82. Tales Worth Lives


Never has Stellia seen anything like it. She’s come across mentions of snow in some of her books, but they did not give her any idea of the real thing, and though they mentioned that snow falls only where it gets very cold, nothing she read prepared her for this freezing mountain weather. Even in Sedwin’s cloak—which he told her to keep, Garroth having provided him with a spare—she shivers, and she feels a bit guilty for sitting in her saddle while Phylia has to plod up the steep mountain trail. But the mare shows no sign of discomfort because of the cold or the snow that covers the ground.

The languid tumbling of the snowflakes is mesmerizing. They drift like feathers shaken from a pillow, until a gust of mountain wind hurtles them more swiftly. Though they melt on Stellia’s face and lips, they do not drench her hair and clothes.

Tylvanor—no, Nevynne!—rides alongside her on the dapple stallion, her short, unruly hair dusted with snow.

How did she ever take her for a boy?

Even with the short hair, unwashed face, and rugged clothing, her features are too mild, her lips too curved, and her dark eyes too soft for a young man. But that is hindsight knowledge, of course. Hopefully, those lacking it will still believe Nevynne to be a boy.

Garroth briefly suggested they might pose as two newly-wed couples, dispensing with Nevynne’s deception. Nevynne was adamantly against this, preferring to be able to conduct herself with the freedom accorded a man. Later, she confided another reason for her objection to Stellia: “Next thing you know, each couple will have their separate room at the inn. Best not to give them ideas.”

Nevynne notices Stellia’s gaze. “Must you keep staring at me?”

Stellia looks away. “Forgive me. I still have trouble accepting it.”

“What? That someone of your piercing wits was fooled by my disguise?”

Stellia can’t decide right away how to react to the taunt. Knowing of Nevynne’s noble birth makes her condescension sting more keenly. On the other hand, it is difficult to be angry at her, after hearing how much she has suffered and lost. “No, not that. Sedwin told me about your father, and what happened to your family.”

“I heard.”

“You eavesdropped?”

“You stood only a few paces away, and I’m not deaf,” Nevynne says. “Though I almost wished I was, with that bearded beast snoring across from me. Besides, your conversation didn’t strike me as the kind one courteously chooses not to hear.”

“It wasn’t, of course,” Stellia mutters. “Most of it was dreadful, and heart-rending.”

“Spare me your commiserations, please. I’ve suffered enough as it is.”


“A little respect would be nice, however,” Nevynne says.

“Respect? I don’t think I gave you reason to—”

“Not from you, from those two.” Nevynne nods toward the men riding ahead of them on the narrow mountain road. In the falling snow, their outlines look soft, half faded, as though they might disperse into the wind at any moment. “They know who I am now, after all.”

Stellia is taken aback. For a moment, Nevynne appears every bit the haughty noblewoman, and she feels painfully out of place next to this girl whom only yesterday she thought little more than a roving thief.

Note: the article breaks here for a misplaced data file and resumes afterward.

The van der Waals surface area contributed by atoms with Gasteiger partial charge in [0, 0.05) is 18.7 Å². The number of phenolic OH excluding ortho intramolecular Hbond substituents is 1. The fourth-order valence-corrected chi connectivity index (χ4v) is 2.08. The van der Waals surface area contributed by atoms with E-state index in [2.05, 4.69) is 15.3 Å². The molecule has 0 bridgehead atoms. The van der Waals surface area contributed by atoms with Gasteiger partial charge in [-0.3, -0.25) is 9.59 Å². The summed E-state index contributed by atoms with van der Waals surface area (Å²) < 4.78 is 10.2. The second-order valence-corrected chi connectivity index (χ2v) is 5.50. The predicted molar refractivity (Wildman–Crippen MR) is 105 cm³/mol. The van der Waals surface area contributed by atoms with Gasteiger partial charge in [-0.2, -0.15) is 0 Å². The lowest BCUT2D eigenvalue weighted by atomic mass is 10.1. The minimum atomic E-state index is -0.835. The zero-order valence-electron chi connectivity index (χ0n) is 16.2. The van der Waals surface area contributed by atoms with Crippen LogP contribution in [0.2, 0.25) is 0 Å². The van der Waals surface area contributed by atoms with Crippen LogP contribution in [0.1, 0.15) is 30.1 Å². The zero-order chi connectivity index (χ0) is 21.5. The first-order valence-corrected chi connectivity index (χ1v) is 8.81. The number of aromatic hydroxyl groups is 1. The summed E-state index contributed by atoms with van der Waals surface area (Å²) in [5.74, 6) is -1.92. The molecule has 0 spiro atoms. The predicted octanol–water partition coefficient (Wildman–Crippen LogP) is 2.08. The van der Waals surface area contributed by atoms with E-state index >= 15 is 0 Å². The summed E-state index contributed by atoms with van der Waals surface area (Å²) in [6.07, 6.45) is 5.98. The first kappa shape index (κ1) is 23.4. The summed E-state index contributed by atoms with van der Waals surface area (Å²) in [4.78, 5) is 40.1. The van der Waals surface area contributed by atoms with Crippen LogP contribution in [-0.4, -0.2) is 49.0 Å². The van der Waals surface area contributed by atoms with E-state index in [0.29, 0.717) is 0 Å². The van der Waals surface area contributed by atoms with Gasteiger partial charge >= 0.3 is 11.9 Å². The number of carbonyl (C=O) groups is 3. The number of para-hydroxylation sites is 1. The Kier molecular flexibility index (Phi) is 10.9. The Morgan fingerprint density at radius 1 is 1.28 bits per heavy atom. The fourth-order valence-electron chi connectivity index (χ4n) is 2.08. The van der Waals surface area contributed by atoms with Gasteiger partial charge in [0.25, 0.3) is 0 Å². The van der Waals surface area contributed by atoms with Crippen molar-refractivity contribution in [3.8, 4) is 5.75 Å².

“Don’t worry,” Nevynne says. “I won’t demand that you address me as My Lady, or anything like that. But think about it. They have no reason to doubt me. Not only am I from a noble house, my father was a hero who died fighting a vicious tyrant. And yet they refuse to tell me who they are, or why they follow your clergyman. Why?”

“Perhaps it’s nothing to do with doubting you,” Stellia says. “You heard what Sedwin said to me. He hinted that their tale, too, is worth lives.”

“I’m sure of it,” Nevynne says. “But to whom, I wonder?”

“What do you mean?”

“My father’s struggle against Ingharad was a secret business. Even I knew little about it. That he was in her bad graces, yes, I knew that, and also that he thought her unfit to rule, and had friends who thought the same. But much of what Sedwin told you I, too, heard for the first time. That my father led an alliance, that they had reached out to the Emperor, and were seeking to prove Ingharad guilty of murdering her brother, I knew none of these things.”

“Your father never told you?”

“He meant to protect us, no doubt. My brother knew more, I think, but not I.”

“I never knew you had a brother.”

“There are many things, obviously, that you didn’t know about me,” Nevynne says. “And why would you? Sedwin on the other hand has remarkable knowledge. Heraldry, birthmarks, rumors that were hushed up long ago, conspiracies, even the secret meetings of Emperors. How does he know so much about my father and the alliance against Ingharad? You don’t learn things like that from tavern gossip, no matter how well you listen. Even you can’t be naïve enough to believe that.”

With some effort, Stellia forces herself to ignore the gibe. “I’ve no answer to that. But since you heard everything he said to me, you must know that he and Garroth have no love for Ingharad.”

“I wouldn’t be riding freely now, if they did.”

“And they don’t serve the Guardian, either. In fact, they distrust her deeply. I’ve seen nothing but decency from them, Nevynne. They are good men.”

“Maybe.” Nevynne’s gaze remains fixed on the backs of the two riders. “But whose men?”

NEXT: Deceptions


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